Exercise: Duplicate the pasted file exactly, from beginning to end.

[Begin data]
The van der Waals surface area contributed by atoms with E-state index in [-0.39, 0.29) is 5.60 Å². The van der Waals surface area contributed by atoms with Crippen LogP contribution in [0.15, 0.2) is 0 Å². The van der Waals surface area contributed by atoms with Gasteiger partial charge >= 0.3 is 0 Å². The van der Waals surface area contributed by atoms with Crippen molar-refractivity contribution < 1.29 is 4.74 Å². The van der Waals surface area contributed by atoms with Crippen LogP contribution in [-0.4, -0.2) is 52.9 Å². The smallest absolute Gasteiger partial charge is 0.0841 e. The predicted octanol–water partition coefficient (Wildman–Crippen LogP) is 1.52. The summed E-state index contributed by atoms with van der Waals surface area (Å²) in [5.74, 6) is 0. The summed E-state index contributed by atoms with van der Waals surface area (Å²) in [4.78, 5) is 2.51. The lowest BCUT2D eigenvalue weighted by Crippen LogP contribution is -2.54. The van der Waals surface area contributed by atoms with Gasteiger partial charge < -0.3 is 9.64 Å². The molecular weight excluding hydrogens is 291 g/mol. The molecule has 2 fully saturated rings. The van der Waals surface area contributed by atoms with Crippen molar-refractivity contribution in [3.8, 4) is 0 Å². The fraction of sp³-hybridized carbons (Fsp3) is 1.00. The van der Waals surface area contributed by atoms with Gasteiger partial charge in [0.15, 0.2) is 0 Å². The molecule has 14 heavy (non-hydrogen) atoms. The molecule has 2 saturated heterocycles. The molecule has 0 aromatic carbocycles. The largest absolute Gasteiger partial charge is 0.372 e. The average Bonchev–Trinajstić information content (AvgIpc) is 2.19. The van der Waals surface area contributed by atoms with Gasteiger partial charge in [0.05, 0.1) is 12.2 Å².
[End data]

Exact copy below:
The van der Waals surface area contributed by atoms with E-state index in [-0.39, 0.29) is 5.60 Å². The van der Waals surface area contributed by atoms with Crippen LogP contribution in [0.15, 0.2) is 0 Å². The van der Waals surface area contributed by atoms with Gasteiger partial charge >= 0.3 is 0 Å². The van der Waals surface area contributed by atoms with Crippen molar-refractivity contribution < 1.29 is 4.74 Å². The van der Waals surface area contributed by atoms with Crippen LogP contribution in [-0.4, -0.2) is 52.9 Å². The smallest absolute Gasteiger partial charge is 0.0841 e. The predicted octanol–water partition coefficient (Wildman–Crippen LogP) is 1.52. The summed E-state index contributed by atoms with van der Waals surface area (Å²) in [5.74, 6) is 0. The summed E-state index contributed by atoms with van der Waals surface area (Å²) in [4.78, 5) is 2.51. The lowest BCUT2D eigenvalue weighted by Crippen LogP contribution is -2.54. The van der Waals surface area contributed by atoms with Gasteiger partial charge < -0.3 is 9.64 Å². The molecular weight excluding hydrogens is 291 g/mol. The molecule has 2 fully saturated rings. The van der Waals surface area contributed by atoms with Crippen molar-refractivity contribution in [3.8, 4) is 0 Å². The fraction of sp³-hybridized carbons (Fsp3) is 1.00. The van der Waals surface area contributed by atoms with Gasteiger partial charge in [0.15, 0.2) is 0 Å². The molecule has 14 heavy (non-hydrogen) atoms. The molecule has 2 saturated heterocycles. The molecule has 0 aromatic carbocycles. The largest absolute Gasteiger partial charge is 0.372 e. The average Bonchev–Trinajstić information content (AvgIpc) is 2.19. The van der Waals surface area contributed by atoms with Gasteiger partial charge in [0.05, 0.1) is 12.2 Å².